Most of these radicals speculated that if the Afghan jihad had defeated one superpower, the Soviet Union, could they not also defeat the other superpower, the US and their [the jihadis] own regimes? The logic of this argument was based on the simple premise that the Afghan jihad alone had brought the Soviet state to its knees. The multiple internal reasons which led to the collapse of the Soviet system, of which the jihad was only one, were conveniently ignored. So while the USA saw the collapse of the Soviet state as the failure of the communist system, many Muslims saw it solely as a victory for Islam. For militants this belief was inspiring and deeply evocative of the Muslim sweep across the world in the seventh and eighth centuries. A new Islamic Ummah, they argued, could be forged by the sacrifices and blood of a new generation of martyrs and more such victories.

One of those jihadis was Osama bin Laden. More on that later.

The upshot of this particular incident being that they weren't reacting to bullying by the US but rather to a desire to install a Caliphate. And if the US is in the way, then the US has to go. Our behavior towards them isn't even a factor.

You might wonder why on earth the US would risk bringing together a bunch of radicals and giving them weapons. Isn't that like giving toddlers pneumatic staple guns and then being startled at the results?

Said Zbigniew Brzezinski, former US National Security Advisor, "What was more important in the world view of history? The Taliban or the fall of the Soviet Empire? A few stirred-up Muslims or the liberation of Central Europe and the end of the Cold War?"

Which goes to prove the old adage that every war sets up the conditions for the next war. I remember being flabberghasted when I heard that during WWII, we were allied with the Soviet Union. Weren't they the bad guys, too?

Well, yeah, but they also had tanks and they could beat Hitler. Which they did. And afterwards we had them to deal with.

So how about we not ally with any wackos to fight the jihadis, mmmkay?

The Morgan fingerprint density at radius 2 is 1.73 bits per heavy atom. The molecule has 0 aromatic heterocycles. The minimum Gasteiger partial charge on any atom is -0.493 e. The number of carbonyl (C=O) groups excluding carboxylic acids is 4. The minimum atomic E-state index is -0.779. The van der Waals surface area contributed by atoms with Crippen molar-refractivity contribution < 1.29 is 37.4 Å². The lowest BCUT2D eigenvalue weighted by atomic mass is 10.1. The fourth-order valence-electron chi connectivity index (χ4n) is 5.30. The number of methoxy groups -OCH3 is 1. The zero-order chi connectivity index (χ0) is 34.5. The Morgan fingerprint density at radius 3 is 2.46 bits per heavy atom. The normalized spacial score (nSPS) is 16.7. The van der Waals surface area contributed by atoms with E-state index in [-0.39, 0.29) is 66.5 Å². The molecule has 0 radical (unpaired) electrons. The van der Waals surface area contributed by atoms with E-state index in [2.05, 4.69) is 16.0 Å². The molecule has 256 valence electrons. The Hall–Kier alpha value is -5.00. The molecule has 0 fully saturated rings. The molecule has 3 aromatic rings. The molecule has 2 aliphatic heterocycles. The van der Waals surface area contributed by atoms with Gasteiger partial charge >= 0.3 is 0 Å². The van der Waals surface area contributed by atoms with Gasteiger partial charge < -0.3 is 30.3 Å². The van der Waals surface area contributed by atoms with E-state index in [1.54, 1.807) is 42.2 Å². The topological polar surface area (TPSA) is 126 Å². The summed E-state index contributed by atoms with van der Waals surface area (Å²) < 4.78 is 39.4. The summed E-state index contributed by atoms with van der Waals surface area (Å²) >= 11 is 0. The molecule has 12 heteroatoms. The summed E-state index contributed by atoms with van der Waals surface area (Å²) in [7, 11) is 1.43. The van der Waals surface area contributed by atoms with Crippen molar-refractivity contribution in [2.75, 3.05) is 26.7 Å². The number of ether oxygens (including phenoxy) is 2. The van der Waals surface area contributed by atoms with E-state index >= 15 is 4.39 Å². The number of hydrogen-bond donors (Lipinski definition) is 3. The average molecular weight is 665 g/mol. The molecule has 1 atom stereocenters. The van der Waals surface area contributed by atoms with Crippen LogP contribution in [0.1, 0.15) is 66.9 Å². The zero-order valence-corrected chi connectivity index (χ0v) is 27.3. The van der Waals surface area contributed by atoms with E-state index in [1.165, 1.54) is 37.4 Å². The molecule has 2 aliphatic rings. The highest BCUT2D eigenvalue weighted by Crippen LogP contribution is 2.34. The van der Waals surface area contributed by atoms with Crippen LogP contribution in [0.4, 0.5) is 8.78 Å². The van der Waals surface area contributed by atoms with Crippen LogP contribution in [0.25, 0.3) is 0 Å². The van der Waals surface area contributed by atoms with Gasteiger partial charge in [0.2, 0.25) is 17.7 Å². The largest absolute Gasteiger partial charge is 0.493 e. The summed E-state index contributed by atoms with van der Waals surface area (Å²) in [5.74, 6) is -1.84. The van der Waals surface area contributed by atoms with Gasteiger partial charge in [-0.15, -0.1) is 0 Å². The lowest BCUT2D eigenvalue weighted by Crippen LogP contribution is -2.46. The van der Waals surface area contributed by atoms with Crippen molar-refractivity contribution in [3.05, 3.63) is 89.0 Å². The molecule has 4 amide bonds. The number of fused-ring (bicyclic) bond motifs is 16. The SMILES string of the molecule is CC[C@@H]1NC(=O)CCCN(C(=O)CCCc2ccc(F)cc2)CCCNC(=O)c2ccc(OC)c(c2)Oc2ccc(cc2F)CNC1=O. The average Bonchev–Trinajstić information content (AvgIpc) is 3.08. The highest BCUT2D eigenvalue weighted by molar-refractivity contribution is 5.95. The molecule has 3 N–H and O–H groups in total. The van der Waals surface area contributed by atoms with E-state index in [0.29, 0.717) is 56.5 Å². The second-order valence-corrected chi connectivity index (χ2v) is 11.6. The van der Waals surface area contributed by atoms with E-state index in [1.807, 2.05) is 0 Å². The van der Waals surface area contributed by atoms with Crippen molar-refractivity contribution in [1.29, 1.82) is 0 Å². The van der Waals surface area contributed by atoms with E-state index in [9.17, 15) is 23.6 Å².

UPDATE: Here's a short piece by Rashid in the WaPo, which was characterized by Michelle Malkin as a "worthless piece of jihadi apologism." I guess she means the part where he says that Brits need to look to the poverty and other bad social conditions of their Muslim population. But it didn't seem overly apologetic to me...

1 comment:

Goesh said...

The mujahadeen did not need much training, they needed good arms. They were and remain tribal people and have indulged in blood fueds for many generations. The Left would have us believe we corrupted a bunch of simple peasants and turned them into killing machines. They were efficient fighters, blooded, from the get go. They only needed better weapons and communications. The principle thing we gave them was stinger missles to knock down the Soviet Hind attack helicopter, which was state of the art at the time, a most lethal machine with which they were devastating entire villages. It was a most affective weapon, the Hind, and it offset the static, world war 2 offensive mentality the Soviets used in Afghanistan. Once the mujahadeen started knocking them down, the war changed dramatically for the worse for the Soviets. We on the right glorify the Northern resistance movement as noble resistors to the taliban. It was nothing but a common power struggle between then and the taliban prevailed because they had more resources and logistics. It's that simple.